Irish Church Schools: Have they Failed?

Nov 8, 2017 | 3 comments











Would the Celtic Tiger madness have overrun this country with such a devastating effect if our church-run schools were successful in instilling Christian values in our population?

“Would developers have been as reckless had church-run schools been effective? Would bankers have driven the economy over a cliff? Whatever happened that laudable “Protestant probity” once associated with Irish banks?”

These and other questions are asked in an opinion piece by Patsy McGarry, religious affairs correspondent of the Irish Times, on November 15th, 2017. (Rite and Reason: church-run schools have failed at a deeper level)

We in ACI are also asking questions of our Catholic school system, especially with regard to the failure of the Irish bishops to publish research on the growing problem of the visible abandonment of religious practice by younger generations.  (See ‘Ongoing / Faith Formation’ above.)

However, is it fair to fault schools for failing to ‘teach morality’, when always the external society into which school children emerge will provide role models that exert a most powerful influence?

Does not the problem lie rather in a failure of pastoral insight into what is so commonly dismissed as ‘greed and corruption’, and a failure to engage adults with the task of ongoing faith development in a rapidly changing society?

Multiple witnesses already testify to the fact that young people are finding Mass ‘irrelevant and boring’.  This suggests a critical failure at the level of priestly formation in the psychology of ‘social climbing’ and its connection with what the Gospel calls ‘worldliness’.  The preaching of the church is too often completely disconnected from the psychology of a ‘country on the make’ – and, half-a-century after Vatican II, most of our priests shy away from the task of engaging their people in discussion of all that.

No teaching takes place without vigorous adult dialogue – and this is the crucial missing key to changing and developing the minds of Ireland’s school leavers.  When they see their parents completely disengaged from the intellectual life of the church, what models can they follow for vigorous participation?

To re-engage everyone our clergy need to develop a passionate commitment to the principles of Catholic social teaching – especially the principle of social solidarity.  Tax avoidance and the seeking of an exclusive jet-setting lifestyle are root sources of homelessness, for example – and that needs to be preached vigorously in our churches.  Why should young people turn up in church if clergy turn the social Gospel into a bland and disconnected comfort zone for everybody?

Click here to read Patsy McGarry’s complete article in the Irish Times.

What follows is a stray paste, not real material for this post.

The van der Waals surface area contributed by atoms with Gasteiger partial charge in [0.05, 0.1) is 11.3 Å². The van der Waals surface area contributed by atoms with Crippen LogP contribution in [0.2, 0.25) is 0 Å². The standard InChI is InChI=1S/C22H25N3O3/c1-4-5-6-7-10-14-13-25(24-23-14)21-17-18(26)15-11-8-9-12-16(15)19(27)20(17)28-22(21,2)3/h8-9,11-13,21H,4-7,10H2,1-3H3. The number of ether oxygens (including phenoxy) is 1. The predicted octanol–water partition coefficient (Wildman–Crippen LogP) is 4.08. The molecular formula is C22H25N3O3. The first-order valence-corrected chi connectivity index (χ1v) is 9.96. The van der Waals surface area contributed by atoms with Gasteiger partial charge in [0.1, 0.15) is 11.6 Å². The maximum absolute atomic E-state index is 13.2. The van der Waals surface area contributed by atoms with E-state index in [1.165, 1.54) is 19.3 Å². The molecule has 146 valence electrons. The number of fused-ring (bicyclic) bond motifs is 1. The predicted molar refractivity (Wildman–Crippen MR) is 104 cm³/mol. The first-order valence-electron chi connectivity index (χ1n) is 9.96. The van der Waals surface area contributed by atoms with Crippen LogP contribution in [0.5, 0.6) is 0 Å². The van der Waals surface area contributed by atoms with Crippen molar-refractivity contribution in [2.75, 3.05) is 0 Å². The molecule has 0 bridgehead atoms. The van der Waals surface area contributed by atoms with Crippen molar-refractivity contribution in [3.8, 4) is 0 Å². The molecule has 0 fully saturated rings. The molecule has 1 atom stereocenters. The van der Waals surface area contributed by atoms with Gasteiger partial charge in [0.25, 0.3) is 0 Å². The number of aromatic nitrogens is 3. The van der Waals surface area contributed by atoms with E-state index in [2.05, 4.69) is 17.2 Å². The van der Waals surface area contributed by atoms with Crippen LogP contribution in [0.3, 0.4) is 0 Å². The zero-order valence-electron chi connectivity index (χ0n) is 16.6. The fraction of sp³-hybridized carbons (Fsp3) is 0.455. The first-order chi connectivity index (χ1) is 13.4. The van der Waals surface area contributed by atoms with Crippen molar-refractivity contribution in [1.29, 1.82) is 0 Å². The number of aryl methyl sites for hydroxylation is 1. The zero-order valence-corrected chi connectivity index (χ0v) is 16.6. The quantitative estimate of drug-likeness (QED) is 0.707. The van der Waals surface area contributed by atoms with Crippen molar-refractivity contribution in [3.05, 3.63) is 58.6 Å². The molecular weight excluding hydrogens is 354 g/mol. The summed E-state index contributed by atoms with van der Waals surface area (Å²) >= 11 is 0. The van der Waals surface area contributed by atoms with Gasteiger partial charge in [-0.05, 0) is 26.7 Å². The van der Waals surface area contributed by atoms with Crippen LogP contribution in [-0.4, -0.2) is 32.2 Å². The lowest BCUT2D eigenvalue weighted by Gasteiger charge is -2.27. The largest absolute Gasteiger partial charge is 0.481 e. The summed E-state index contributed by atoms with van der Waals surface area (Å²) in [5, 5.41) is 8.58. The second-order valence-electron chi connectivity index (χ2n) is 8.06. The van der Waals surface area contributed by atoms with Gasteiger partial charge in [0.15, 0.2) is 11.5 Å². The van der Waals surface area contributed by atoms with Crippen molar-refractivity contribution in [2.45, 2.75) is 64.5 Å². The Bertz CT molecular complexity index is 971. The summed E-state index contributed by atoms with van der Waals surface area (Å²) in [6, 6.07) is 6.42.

(Sean O’Conaill, 8th Nov., 2017)


  1. Pascal O'Dea

    A comfort zone for everyone is an apt description of how many of us seek weekend refuge in Church , but as you point out Sean in the abscence of adult dialogue and the development of familiarity with catholic social teaching on worldliness we are not inspiring our questioning young people

  2. Anthony Neville

    Pascal, I envy you if you can find a comfort zone or weekend refuge in Church. I fail to find either due to the quality or, at times, lack of a homily.

    As Sean says this is a contributing factor to the loss of our young people at Mass.

    Sean also refers to the failure to engage adults in the task of faith development. It is more basic than that, the bishops have failed to provide adult faith development to equip them to participate in ongoing development. Diarmuid Martin has said himself that you cannot pass on what you do not have.

  3. Noel

    Regrettably I think we are speaking about a ‘horse that has bolted’. Are the young school-children & teenagers of to-day not the ‘off-spring’ of the first generation of Irish parents who have abandoned [in droves]the practice of the faith, in particular regular mass attendance?
    It is very hard to blame these people who have decided to walk away from the Institutional Church and have opted not to bring their children up in the practice of the faith. In many instances they are far more discerning and less deferential than previous generations. Their experience of the church is a very poor one characterised by clericalism, scandals and hypocrisy but little in the way of real Christianity and no investment in on-going faith development. No wonder they have opted not to expose their children to the same church experience other than when seeking the convenience of a place in the local primary school.
    The reasons behind the loss of these generations are obvious. Unfortunately a strategy to halt or reverse this trend is far less obvious. The will and determination required to devise and implement such a strategy are even less evident among our church leaders.


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